using non-parametric tests, regression analysis, and data from the World Bank. It analyses the performance of the first 16 countries to attain EITI compliance status over the period of 1996–2014. The authors find that, in most metrics, EITI countries do not perform better during EITI compliance than before it, and that they do not outperform other countries. The article postulates four possible explanations behind the relative weakness of the EITI: a limited mandate, its voluntary nature, stakeholder resistance, and dependence on strong civil
[Adapted from authors’ abstract]
Wood Fuel Consumption, Institutional Quality, and Forest Degradation in Sub-Saharan Africa:
Evidence from a Dynamic Panel Framework, Chindo Sulaiman et al., Ecological Indicators, 2017, vol.
74, p. 414, link.
The objective of this paper is to answer an empirical question regarding whether wood fuel consumption and institutional quality affect forest degradation in Sub-Saharan Africa. To accomplish this, a sample of 45 subSaharan African countries covering 2005–2013 was employed. Also, the dynamic generalised method of moments (GMM) approach was used to estimate the specified model. The results indicated that wood fuel consumption significantly contributed to forest degradation in the region. On the other hand, control of corruption and government effectiveness were negatively related to forest degradation. This suggests that effective control of corruption and governance can contribute to lowering forest degradation in the region. Forest degradation aided by wood fuel consumption can be lessened by effective control of corruption and governance. Thus, policy makers should (1) provide adequate and affordable (or subsidised) modern fuels to the populace, especially rural dwellers, (2) intensify the fight against corruption, and (3) ensure effective governance.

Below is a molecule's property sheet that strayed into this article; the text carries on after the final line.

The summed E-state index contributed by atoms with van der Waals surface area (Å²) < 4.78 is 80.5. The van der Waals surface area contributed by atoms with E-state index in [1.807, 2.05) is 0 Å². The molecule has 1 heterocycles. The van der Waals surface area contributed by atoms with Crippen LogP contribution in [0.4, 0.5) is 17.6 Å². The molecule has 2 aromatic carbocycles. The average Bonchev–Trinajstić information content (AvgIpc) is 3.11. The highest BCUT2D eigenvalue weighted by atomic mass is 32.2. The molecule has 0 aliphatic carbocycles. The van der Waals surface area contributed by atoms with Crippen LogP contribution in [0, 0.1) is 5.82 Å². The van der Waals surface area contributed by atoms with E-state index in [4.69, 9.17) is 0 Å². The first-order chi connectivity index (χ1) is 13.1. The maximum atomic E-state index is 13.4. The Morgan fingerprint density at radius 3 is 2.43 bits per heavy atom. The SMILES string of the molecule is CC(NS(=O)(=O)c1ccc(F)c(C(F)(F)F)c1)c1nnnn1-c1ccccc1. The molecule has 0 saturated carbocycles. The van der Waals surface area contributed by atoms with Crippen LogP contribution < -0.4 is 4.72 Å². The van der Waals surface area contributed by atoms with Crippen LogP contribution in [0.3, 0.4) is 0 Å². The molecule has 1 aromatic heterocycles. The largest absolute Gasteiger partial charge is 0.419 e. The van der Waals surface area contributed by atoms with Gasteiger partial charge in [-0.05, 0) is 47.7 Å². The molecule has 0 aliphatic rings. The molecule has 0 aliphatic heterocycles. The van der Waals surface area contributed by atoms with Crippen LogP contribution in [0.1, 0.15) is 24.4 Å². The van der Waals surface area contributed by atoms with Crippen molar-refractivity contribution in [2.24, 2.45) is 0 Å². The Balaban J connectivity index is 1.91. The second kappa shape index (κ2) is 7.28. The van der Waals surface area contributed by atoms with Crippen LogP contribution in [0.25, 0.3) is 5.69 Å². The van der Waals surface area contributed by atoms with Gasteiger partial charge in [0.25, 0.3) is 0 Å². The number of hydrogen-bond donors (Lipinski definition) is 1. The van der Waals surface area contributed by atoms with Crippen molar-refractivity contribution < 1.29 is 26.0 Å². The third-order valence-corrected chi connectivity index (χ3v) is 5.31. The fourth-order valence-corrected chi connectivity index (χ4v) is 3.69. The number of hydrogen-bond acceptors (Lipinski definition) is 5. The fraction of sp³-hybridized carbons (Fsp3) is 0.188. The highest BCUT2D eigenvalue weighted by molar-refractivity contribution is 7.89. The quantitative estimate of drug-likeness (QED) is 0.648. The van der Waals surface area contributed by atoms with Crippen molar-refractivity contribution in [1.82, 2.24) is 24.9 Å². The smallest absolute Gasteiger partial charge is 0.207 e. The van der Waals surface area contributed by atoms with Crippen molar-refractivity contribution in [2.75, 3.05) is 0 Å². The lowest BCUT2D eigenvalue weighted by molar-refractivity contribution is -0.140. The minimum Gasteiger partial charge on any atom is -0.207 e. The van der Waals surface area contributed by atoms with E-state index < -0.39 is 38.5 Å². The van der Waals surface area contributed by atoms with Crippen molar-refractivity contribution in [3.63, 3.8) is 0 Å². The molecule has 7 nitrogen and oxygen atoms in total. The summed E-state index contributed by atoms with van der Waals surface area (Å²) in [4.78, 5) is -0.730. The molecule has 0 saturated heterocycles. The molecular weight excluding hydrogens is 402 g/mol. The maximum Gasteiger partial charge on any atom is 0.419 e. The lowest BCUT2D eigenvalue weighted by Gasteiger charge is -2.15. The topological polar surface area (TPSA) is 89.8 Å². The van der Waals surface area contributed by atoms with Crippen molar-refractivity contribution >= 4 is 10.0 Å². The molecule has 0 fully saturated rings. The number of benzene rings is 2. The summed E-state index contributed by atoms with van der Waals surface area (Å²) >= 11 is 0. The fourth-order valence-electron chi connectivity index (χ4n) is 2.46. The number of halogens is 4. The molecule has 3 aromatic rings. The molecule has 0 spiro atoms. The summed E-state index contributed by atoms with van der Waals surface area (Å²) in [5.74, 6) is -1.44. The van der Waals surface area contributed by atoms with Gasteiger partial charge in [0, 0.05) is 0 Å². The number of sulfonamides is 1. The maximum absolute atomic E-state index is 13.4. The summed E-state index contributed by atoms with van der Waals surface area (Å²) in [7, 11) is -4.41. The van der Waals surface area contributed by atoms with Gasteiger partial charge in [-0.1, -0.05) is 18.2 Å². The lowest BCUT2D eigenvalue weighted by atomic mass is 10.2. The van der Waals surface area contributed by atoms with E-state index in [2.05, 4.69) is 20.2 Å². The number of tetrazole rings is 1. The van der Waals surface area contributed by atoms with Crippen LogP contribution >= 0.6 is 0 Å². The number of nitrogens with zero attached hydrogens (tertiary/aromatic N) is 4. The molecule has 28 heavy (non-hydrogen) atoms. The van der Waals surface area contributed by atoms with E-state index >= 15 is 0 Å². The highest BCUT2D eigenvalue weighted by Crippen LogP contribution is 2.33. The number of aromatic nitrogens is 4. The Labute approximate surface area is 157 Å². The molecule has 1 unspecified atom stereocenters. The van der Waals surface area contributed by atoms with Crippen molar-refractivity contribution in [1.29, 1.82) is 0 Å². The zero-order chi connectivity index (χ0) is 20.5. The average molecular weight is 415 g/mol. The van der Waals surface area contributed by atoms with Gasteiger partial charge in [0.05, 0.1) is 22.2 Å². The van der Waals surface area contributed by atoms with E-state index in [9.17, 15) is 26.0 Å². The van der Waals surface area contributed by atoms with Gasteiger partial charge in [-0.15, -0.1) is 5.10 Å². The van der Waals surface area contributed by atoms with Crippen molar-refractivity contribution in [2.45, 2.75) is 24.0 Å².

Corruption and Violations of Conservation Rules: A Survey Experiment with Resource Users, Aksel
Sundström, World Development, 2016, vol. 85, p. 73, link.
Small-scale corruption in government administrations that govern natural resources is believed to have a negative impact on conservation management. Yet, while corruption is said to obstruct the implementation of conservation policies, for instance as bribery may enable poaching in protected reserves, it is an underexplored area of research. This study investigates the effect of corruption, others’ compliance behaviour, and support for regulations on rule-violating intentions. In a between-subjects experiment, a sample of resource users active in South African small-scale fisheries (N=201) answered questions about rule-violating intentions after reading one of four scenarios, each depicting a different situation of corruption among officials that enforce regulations and compliance behaviour of other resource users. The results show that resource users are more likely to state rule-violating intentions when corruption among inspectors is widespread. Moreover, the study provides further theoretical insights into the process in which corruption perceptions deter the willingness to follow rules: there is an interaction effect with support for conservation regulations, suggesting that the effect of corruption is stronger among individuals who are less supportive of such rules. These findings lend further support for the proposition that to improve the effectiveness of conservation policy, more effort is needed to reduce bribery among government officials, such as rangers and inspectors that enforce natural resource regulations.
Understanding Illegality and Corruption in Forest Governance, Aksel Sundström, Journal of
Environmental Management, 2016, vol. 181, p. 779, link.